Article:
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News about SPARC systems and related companies

2003, February weeks 1 - 2

See also:- Squeak! - the Solid State Disks Buyers Guide
article:- a Short History of Disk to Disk Backup
article:- Revisiting One of SPARC's Old Flames
article:- Joining the Marketing Dots in OpenSPARC
article:- the Benefits of Serial Attached SCSI for External Subsystems
current SPARC news, earlier SPARC news, Events, SPARC articles, articles about storage
SPARC history:- February 2000, Feb 2001, Feb 2002, Feb 2003, Feb 2004, Feb 2005, Feb 2006

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Camera Link digital camera interface, single slot PMC from EDT
PMC Digital Camera Interface
from EDT
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Parallax Graphics Wanted! - 15 to 20 SBus Parallax Graphics Cards

Editor:- February 14, 2003 - Sometimes I get asked questions about where to get Sun compatible products to which I really don't have a good answer. A systems integrator in California needs to get hold of 15 to 20 obsolete SBus cards which used to be made by Parallax Graphics. They are part number XVC-Xtra.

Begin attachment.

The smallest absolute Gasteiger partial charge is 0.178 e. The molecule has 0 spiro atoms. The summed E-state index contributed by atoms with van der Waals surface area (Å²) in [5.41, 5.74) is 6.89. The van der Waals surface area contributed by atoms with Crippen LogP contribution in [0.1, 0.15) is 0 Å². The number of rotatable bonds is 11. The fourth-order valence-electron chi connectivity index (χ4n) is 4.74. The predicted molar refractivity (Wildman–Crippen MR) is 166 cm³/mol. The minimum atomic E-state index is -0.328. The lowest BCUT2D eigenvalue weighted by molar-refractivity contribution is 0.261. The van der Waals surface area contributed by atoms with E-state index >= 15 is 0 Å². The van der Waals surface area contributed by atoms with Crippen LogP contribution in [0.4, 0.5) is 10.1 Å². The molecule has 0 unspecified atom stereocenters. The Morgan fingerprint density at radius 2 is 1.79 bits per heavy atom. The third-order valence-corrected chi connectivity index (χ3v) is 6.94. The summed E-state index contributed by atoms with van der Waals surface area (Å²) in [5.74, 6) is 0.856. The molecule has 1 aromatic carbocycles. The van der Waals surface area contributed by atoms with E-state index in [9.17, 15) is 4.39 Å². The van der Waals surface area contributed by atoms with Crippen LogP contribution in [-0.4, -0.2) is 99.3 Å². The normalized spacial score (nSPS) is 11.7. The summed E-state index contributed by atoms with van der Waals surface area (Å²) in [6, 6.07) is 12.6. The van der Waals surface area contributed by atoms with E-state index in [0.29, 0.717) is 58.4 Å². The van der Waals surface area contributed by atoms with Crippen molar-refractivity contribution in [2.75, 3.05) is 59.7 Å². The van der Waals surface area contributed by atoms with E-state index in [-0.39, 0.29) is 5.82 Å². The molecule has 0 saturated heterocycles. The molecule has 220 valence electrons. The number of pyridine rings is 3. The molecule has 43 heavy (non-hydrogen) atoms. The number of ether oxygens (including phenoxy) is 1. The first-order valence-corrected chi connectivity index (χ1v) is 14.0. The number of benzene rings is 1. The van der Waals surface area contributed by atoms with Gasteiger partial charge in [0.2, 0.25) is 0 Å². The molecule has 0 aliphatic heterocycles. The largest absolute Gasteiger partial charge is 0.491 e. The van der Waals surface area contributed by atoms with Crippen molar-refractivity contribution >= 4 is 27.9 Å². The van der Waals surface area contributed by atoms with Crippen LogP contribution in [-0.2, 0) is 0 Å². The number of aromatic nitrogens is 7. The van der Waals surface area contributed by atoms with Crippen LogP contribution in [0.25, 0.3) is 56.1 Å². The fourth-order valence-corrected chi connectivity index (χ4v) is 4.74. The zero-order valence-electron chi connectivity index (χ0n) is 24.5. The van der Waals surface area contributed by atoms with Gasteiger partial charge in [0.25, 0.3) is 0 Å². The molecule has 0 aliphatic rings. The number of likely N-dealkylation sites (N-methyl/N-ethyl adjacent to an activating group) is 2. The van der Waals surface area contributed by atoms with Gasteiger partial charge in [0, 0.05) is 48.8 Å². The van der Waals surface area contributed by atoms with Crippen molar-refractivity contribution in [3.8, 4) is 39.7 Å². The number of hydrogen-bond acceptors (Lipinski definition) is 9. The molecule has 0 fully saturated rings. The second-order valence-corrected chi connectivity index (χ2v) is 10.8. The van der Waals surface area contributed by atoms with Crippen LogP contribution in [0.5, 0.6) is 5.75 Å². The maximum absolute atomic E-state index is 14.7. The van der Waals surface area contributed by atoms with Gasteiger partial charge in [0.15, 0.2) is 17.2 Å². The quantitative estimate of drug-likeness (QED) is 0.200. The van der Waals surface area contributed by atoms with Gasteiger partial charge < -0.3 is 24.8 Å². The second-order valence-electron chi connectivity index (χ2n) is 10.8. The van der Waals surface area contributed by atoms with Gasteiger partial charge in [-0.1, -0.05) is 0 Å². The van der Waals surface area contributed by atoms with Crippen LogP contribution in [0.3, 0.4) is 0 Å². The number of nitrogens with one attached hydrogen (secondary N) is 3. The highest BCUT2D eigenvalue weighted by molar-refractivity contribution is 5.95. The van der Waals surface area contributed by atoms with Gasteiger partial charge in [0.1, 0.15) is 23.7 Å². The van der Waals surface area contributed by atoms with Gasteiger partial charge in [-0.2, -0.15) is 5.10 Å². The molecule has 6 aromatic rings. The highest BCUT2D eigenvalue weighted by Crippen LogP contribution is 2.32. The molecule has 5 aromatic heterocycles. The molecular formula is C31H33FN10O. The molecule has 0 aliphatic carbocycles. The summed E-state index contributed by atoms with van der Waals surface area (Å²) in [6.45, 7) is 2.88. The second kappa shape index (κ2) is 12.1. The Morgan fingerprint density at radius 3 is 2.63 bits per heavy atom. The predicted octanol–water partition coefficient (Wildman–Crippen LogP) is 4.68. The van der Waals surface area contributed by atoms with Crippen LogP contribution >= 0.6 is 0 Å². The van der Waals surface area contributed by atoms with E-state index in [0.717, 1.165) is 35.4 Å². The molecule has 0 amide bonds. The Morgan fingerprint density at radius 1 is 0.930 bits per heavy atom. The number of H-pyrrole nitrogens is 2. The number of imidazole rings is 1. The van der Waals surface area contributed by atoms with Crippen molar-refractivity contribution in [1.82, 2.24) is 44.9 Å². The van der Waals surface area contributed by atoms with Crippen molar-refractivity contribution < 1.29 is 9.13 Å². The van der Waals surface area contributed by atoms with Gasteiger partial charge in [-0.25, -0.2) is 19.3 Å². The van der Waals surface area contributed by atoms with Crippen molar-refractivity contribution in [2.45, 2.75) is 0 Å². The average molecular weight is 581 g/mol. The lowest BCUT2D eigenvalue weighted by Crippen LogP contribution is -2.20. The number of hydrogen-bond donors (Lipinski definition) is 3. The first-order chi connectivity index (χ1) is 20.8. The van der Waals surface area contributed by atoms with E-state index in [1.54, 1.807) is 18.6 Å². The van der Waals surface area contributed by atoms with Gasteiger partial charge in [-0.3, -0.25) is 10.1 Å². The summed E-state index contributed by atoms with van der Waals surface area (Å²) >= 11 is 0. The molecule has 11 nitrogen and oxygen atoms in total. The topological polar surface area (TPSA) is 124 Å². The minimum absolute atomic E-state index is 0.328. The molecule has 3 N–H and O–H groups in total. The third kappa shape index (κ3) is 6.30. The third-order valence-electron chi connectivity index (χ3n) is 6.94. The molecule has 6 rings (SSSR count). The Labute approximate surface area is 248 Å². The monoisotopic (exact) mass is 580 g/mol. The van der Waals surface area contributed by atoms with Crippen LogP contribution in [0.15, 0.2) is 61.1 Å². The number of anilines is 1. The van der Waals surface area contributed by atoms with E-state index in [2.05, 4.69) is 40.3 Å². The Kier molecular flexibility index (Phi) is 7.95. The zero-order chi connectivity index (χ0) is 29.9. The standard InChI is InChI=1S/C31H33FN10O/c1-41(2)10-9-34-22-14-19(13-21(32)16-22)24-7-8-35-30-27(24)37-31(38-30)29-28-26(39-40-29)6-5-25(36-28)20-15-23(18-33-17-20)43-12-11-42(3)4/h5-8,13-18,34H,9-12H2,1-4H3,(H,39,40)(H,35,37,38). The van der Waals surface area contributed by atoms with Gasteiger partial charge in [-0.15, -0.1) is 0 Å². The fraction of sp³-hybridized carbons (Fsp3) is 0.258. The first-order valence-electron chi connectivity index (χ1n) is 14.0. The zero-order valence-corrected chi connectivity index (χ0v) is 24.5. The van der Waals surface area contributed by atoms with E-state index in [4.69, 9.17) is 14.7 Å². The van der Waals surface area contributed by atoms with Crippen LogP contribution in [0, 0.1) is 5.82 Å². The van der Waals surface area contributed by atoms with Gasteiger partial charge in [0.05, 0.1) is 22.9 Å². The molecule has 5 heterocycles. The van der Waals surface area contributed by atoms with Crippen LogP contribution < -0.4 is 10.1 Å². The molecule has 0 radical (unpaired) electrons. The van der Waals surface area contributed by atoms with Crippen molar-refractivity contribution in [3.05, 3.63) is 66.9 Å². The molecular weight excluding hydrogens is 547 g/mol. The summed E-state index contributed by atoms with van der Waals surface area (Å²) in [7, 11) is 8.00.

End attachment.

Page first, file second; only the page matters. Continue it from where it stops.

Now it's 5 years since Parallax was last in business, so this is a tough one!

If any of you have these products lying around in an old system or drawer somewhere and would like to recycle them contact me Subject: Parallax Graphics Cards saying how many you have and your details. I will forward your email onto the person who needs them. Thanks in advance.
Wanted! - 15 to 20 SBus Parallax Graphics Cards

SyncServer 1000 Released - Converts X.25, Frame Relay and SNA Networks to IP for Immediate Savings

Leading UK Research Centre Deploys Atempo's Time Navigator

Logical Solutions Introduces SCS160 Secure Console Server

RAMiX Celebrates 1O Years of I/O Excellence

Sun Launches 1.2GHz SPARC Servers & Reduces Prices

The first available USB Ethernet adapter with Solaris 8 and 9 support

Sun Vamps Up Solaris 9 for Intel Architecture Platforms

Gartner Dataquest Survey Identifies the Leading Web Services Products that Systems Integrators Plan to Support in 2003

Lightwave Communications Founders Launch New Technology Venture - Logical Solutions

Sun Confuses Everyone by Changing Partner Programs Again

earlier news - archive
solid state disks
Solid State Disks on
Megabyte went through his Michelangelo phase. "Somewhere in that lump of rock is a solid state disk..."

View from the Hill